"The federal committee crafting the 2015 'Dietary Guidelines for Americans' features radical nutritionists who favor Americans moving to 'plant-based' diets and a vice chair that laughs about sending Ronald McDonald to the guillotine." --The Washington Free Beacon, March 12, 2014.
The federal committee being described is the Dietary Guidelines Advisory Committee which is a joint venture between USDA and the Department of Health and Human Services. Every five years it meets to make official nutrition recommendations to the American public.
Several publications claim that "green radicals" want to plan your food menu and have stacked the Committee with radical green activists who are pushing veganism. This argument is made by the Capital Research Center.
Federal committee may be more concerned with social engineering than food science
According to reports, the DGAC meeting on January 13, 2014, featured a speaker from the University of Minnesota who claimed that Americans should become vegetarians in order to achieve sustainability in the face of climate change.
The speaker from the Minnesota Institute for Sustainable Agriculture declared: "What pattern of eating best contributes to food security and sustainability of land, [sic] air and water? The simple answer is a plant-based diet."
A committee member, Dr. Frank Hu, Harvard School of Public Health, has stated, "Eating red meat is associated with a startling increased risk of death, from cancer and heart disease." Back in March of 2012, Dr. Hu told ABC World News, "We should switch from a red meat-based diet to a plant-based diet with healthier protein choices."
The DGAC is a taxpayer-funded committee given the task of updating the nation's nutrition guidelines which are used to develop meal plans in cafeterias, military facilities, prisons, schools, and the food stamp program. It's composed of 15 career academics.
The Capital Research Center claims: "The professors of the DGAC have a unique view of the world of nutrition and it has more to do with the 'green' movement's quest for nirvana than food science and common sense."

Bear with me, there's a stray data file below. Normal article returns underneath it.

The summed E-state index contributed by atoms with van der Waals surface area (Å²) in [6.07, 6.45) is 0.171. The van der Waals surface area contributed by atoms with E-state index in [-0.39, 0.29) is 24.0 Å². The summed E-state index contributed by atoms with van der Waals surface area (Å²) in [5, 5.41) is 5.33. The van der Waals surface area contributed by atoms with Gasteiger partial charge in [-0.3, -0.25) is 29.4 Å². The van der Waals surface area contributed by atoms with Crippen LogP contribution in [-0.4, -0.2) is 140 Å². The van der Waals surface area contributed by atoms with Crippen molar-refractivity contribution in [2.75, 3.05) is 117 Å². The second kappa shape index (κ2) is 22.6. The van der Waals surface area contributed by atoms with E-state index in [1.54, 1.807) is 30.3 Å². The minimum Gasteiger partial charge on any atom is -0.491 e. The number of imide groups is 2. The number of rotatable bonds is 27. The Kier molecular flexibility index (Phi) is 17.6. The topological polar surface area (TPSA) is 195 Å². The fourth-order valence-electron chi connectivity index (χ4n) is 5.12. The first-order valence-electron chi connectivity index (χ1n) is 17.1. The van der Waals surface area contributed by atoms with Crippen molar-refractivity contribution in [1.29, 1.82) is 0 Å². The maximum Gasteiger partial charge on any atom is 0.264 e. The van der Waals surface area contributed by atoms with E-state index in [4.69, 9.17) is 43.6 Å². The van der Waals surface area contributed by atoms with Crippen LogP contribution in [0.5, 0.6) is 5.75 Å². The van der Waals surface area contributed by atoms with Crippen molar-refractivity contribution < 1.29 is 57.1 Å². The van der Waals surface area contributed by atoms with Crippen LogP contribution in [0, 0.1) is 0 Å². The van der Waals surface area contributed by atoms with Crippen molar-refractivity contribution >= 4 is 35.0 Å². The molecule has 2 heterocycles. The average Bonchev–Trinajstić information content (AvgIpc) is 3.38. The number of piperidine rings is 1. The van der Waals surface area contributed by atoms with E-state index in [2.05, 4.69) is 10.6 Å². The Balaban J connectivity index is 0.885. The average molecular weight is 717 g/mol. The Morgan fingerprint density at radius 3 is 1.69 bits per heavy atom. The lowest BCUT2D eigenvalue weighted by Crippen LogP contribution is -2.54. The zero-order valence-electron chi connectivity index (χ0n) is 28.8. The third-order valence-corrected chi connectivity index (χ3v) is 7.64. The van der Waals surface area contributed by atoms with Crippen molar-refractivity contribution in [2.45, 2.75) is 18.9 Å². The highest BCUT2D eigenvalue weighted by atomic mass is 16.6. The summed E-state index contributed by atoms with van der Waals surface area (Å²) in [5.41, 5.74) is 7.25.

This is the committee which recommends the famous Food Pyramid.
One committee member, a professor at the University of North Carolina, called for direct government intervention to force Americans to lose weight. The DGAC was advised that direct government intervention is required to help Americans who are obese through weekly contact with federal agents, comprehensive diet monitoring, multiple face-to-face contacts per month, a daily internet weigh-in program, and sending obese individuals morning text messages – all in an effort to undertake a comprehensive lifestyle intervention.
Dr. Miriam Nelson, Chair of the DGAC, claims that Americans should eat less meat "…to limit their carbon footprint."
According to a Washington think tank, Dr. Nelson is the founder of the "Strong Women Initiative" which seeks to create social change by empowering women in the areas of nutrition, physical activity, and obesity prevention. Dr. Nelson has been quoted saying "Eating fewer animals but choosing them wisely and reducing sugar, refined grains [and] things like that."
Another member of the committee, Rafael Perez-Escamilla, is identified by the Center for Consumer Freedom as being involved in the "food justice movement." This DGAC member is involved in food security issues "…to shape much healthier, fairer food systems from the local to the global level."
The vice chairman of the DGAC, Alice Lichtenstein, also praises former New York City Mayor Bloomberg's soda ban and Mexico's soda and junk food tax.
A history lesson
According to Capital Research, the first food guidelines from the U.S. Government were issued in 1894. In 1916, five main types of food were recommended, and in 1974, Sweden developed the Food Pyramid which USDA uses to this day. In 1992, USDA published the Food Pyramid which a number of experts have called a nutritional disaster because it recommended a high carbohydrate low protein diet.
Several commentators following the members of the DGAC and its conclusions believe there is a distorted view being prepared by the committee. One publication said: "An examination of the committee's roster reveals that many of its members are far more concerned with social engineering than with food science and sound nutrition."
Remember Dr. Hu and his attack on red meat? A Harvard colleague of Dr. Hu's, Dr. Mathieu Lalonde, criticized Dr. Hu on November 26, 2013, saying "…there is no research that can adequately link red meat consumption and increased risks for mortality."
Gary H. Baise is a principal at OFW Law (Olsson Frank Weeda Terman Matz P.C.). This article first appeared in Farm Futures magazine. The opinions presented here are expressly those of the author. For more information, go to www.OFWlaw.com.